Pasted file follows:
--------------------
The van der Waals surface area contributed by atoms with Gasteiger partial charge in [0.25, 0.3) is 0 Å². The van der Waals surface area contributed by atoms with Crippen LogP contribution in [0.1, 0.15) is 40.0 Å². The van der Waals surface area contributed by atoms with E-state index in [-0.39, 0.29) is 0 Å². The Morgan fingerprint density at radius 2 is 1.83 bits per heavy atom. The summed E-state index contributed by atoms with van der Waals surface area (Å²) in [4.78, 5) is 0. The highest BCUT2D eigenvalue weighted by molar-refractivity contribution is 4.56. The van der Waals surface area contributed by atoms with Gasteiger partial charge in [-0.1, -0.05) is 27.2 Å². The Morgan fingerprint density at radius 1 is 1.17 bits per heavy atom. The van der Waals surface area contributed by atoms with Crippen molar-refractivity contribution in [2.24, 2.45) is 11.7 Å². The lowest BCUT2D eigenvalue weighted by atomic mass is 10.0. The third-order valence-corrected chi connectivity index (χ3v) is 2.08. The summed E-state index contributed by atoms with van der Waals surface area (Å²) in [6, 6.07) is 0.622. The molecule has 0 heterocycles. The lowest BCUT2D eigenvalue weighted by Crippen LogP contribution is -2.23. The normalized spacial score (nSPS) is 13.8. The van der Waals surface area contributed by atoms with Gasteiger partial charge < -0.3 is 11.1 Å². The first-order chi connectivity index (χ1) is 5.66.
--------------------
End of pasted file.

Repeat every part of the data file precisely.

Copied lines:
The van der Waals surface area contributed by atoms with Gasteiger partial charge in [0.25, 0.3) is 0 Å². The van der Waals surface area contributed by atoms with Crippen LogP contribution in [0.1, 0.15) is 40.0 Å². The van der Waals surface area contributed by atoms with E-state index in [-0.39, 0.29) is 0 Å². The Morgan fingerprint density at radius 2 is 1.83 bits per heavy atom. The summed E-state index contributed by atoms with van der Waals surface area (Å²) in [4.78, 5) is 0. The highest BCUT2D eigenvalue weighted by molar-refractivity contribution is 4.56. The van der Waals surface area contributed by atoms with Gasteiger partial charge in [-0.1, -0.05) is 27.2 Å². The Morgan fingerprint density at radius 1 is 1.17 bits per heavy atom. The van der Waals surface area contributed by atoms with Crippen molar-refractivity contribution in [2.24, 2.45) is 11.7 Å². The lowest BCUT2D eigenvalue weighted by atomic mass is 10.0. The third-order valence-corrected chi connectivity index (χ3v) is 2.08. The summed E-state index contributed by atoms with van der Waals surface area (Å²) in [6, 6.07) is 0.622. The molecule has 0 heterocycles. The lowest BCUT2D eigenvalue weighted by Crippen LogP contribution is -2.23. The normalized spacial score (nSPS) is 13.8. The van der Waals surface area contributed by atoms with Gasteiger partial charge < -0.3 is 11.1 Å². The first-order chi connectivity index (χ1) is 5.66.